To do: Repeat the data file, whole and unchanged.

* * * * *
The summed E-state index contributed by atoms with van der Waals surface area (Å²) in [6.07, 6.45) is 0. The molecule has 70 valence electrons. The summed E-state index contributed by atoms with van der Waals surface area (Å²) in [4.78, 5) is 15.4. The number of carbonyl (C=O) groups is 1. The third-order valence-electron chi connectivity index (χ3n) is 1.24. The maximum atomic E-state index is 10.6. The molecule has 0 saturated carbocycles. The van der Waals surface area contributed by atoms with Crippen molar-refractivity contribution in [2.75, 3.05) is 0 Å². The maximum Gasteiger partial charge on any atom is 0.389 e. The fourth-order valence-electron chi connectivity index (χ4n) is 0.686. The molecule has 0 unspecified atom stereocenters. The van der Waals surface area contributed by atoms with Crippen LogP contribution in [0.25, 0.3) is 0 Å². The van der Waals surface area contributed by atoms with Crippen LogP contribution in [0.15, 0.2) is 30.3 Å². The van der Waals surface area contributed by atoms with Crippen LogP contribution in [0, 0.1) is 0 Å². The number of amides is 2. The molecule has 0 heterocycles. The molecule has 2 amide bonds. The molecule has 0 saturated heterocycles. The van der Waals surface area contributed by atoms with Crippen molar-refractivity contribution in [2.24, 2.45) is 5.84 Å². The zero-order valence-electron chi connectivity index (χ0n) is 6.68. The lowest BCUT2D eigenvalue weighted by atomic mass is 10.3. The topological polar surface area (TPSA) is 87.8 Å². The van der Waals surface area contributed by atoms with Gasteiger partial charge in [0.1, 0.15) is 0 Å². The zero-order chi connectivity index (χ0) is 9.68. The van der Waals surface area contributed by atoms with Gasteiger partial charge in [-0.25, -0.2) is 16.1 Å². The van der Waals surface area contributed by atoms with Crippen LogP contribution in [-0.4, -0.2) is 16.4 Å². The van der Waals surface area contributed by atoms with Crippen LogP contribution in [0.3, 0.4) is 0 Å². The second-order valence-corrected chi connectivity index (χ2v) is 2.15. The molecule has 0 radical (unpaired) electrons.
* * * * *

The summed E-state index contributed by atoms with van der Waals surface area (Å²) in [6.07, 6.45) is 0. The molecule has 70 valence electrons. The summed E-state index contributed by atoms with van der Waals surface area (Å²) in [4.78, 5) is 15.4. The number of carbonyl (C=O) groups is 1. The third-order valence-electron chi connectivity index (χ3n) is 1.24. The maximum atomic E-state index is 10.6. The molecule has 0 saturated carbocycles. The van der Waals surface area contributed by atoms with Crippen molar-refractivity contribution in [2.75, 3.05) is 0 Å². The maximum Gasteiger partial charge on any atom is 0.389 e. The fourth-order valence-electron chi connectivity index (χ4n) is 0.686. The molecule has 0 unspecified atom stereocenters. The van der Waals surface area contributed by atoms with Crippen LogP contribution in [0.25, 0.3) is 0 Å². The van der Waals surface area contributed by atoms with Crippen LogP contribution in [0.15, 0.2) is 30.3 Å². The van der Waals surface area contributed by atoms with Crippen LogP contribution in [0, 0.1) is 0 Å². The number of amides is 2. The molecule has 0 heterocycles. The molecule has 2 amide bonds. The molecule has 0 saturated heterocycles. The van der Waals surface area contributed by atoms with Crippen molar-refractivity contribution in [2.24, 2.45) is 5.84 Å². The zero-order valence-electron chi connectivity index (χ0n) is 6.68. The lowest BCUT2D eigenvalue weighted by atomic mass is 10.3. The topological polar surface area (TPSA) is 87.8 Å². The van der Waals surface area contributed by atoms with Gasteiger partial charge in [0.1, 0.15) is 0 Å². The zero-order chi connectivity index (χ0) is 9.68. The van der Waals surface area contributed by atoms with Gasteiger partial charge in [-0.25, -0.2) is 16.1 Å². The van der Waals surface area contributed by atoms with Crippen LogP contribution in [-0.4, -0.2) is 16.4 Å². The van der Waals surface area contributed by atoms with Crippen LogP contribution in [0.3, 0.4) is 0 Å². The second-order valence-corrected chi connectivity index (χ2v) is 2.15. The molecule has 0 radical (unpaired) electrons.